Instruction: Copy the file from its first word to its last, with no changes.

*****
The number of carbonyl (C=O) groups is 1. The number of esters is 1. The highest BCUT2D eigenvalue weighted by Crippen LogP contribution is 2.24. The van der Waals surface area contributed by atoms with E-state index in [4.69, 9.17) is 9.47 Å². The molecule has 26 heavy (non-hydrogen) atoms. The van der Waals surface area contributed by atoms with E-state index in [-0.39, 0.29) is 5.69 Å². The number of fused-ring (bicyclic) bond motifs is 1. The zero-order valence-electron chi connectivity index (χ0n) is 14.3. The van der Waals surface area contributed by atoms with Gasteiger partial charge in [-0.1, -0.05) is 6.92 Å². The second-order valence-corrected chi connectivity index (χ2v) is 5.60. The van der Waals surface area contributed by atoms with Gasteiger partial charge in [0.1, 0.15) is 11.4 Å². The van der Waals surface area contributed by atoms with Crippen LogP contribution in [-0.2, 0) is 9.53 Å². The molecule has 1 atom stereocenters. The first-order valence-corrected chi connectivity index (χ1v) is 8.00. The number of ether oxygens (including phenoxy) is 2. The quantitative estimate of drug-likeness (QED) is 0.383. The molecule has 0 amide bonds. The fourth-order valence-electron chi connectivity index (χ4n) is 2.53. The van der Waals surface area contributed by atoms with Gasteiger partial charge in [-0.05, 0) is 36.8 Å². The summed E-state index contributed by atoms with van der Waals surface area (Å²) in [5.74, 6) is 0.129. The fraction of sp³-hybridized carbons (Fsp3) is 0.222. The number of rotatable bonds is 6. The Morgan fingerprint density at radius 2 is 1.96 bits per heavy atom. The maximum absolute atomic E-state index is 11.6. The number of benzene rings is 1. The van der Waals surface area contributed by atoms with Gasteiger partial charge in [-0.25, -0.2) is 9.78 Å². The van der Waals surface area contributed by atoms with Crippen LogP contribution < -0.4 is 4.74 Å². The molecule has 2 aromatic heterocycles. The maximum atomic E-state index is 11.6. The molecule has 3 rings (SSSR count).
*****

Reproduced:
The number of carbonyl (C=O) groups is 1. The number of esters is 1. The highest BCUT2D eigenvalue weighted by Crippen LogP contribution is 2.24. The van der Waals surface area contributed by atoms with E-state index in [4.69, 9.17) is 9.47 Å². The molecule has 26 heavy (non-hydrogen) atoms. The van der Waals surface area contributed by atoms with E-state index in [-0.39, 0.29) is 5.69 Å². The number of fused-ring (bicyclic) bond motifs is 1. The zero-order valence-electron chi connectivity index (χ0n) is 14.3. The van der Waals surface area contributed by atoms with Gasteiger partial charge in [-0.1, -0.05) is 6.92 Å². The second-order valence-corrected chi connectivity index (χ2v) is 5.60. The van der Waals surface area contributed by atoms with Gasteiger partial charge in [0.1, 0.15) is 11.4 Å². The van der Waals surface area contributed by atoms with Crippen LogP contribution in [-0.2, 0) is 9.53 Å². The molecule has 1 atom stereocenters. The first-order valence-corrected chi connectivity index (χ1v) is 8.00. The number of ether oxygens (including phenoxy) is 2. The quantitative estimate of drug-likeness (QED) is 0.383. The molecule has 0 amide bonds. The fourth-order valence-electron chi connectivity index (χ4n) is 2.53. The van der Waals surface area contributed by atoms with Gasteiger partial charge in [-0.05, 0) is 36.8 Å². The summed E-state index contributed by atoms with van der Waals surface area (Å²) in [5.74, 6) is 0.129. The fraction of sp³-hybridized carbons (Fsp3) is 0.222. The number of rotatable bonds is 6. The Morgan fingerprint density at radius 2 is 1.96 bits per heavy atom. The maximum absolute atomic E-state index is 11.6. The number of benzene rings is 1. The van der Waals surface area contributed by atoms with Gasteiger partial charge in [-0.25, -0.2) is 9.78 Å². The van der Waals surface area contributed by atoms with Crippen LogP contribution < -0.4 is 4.74 Å². The molecule has 2 aromatic heterocycles. The maximum atomic E-state index is 11.6. The molecule has 3 rings (SSSR count).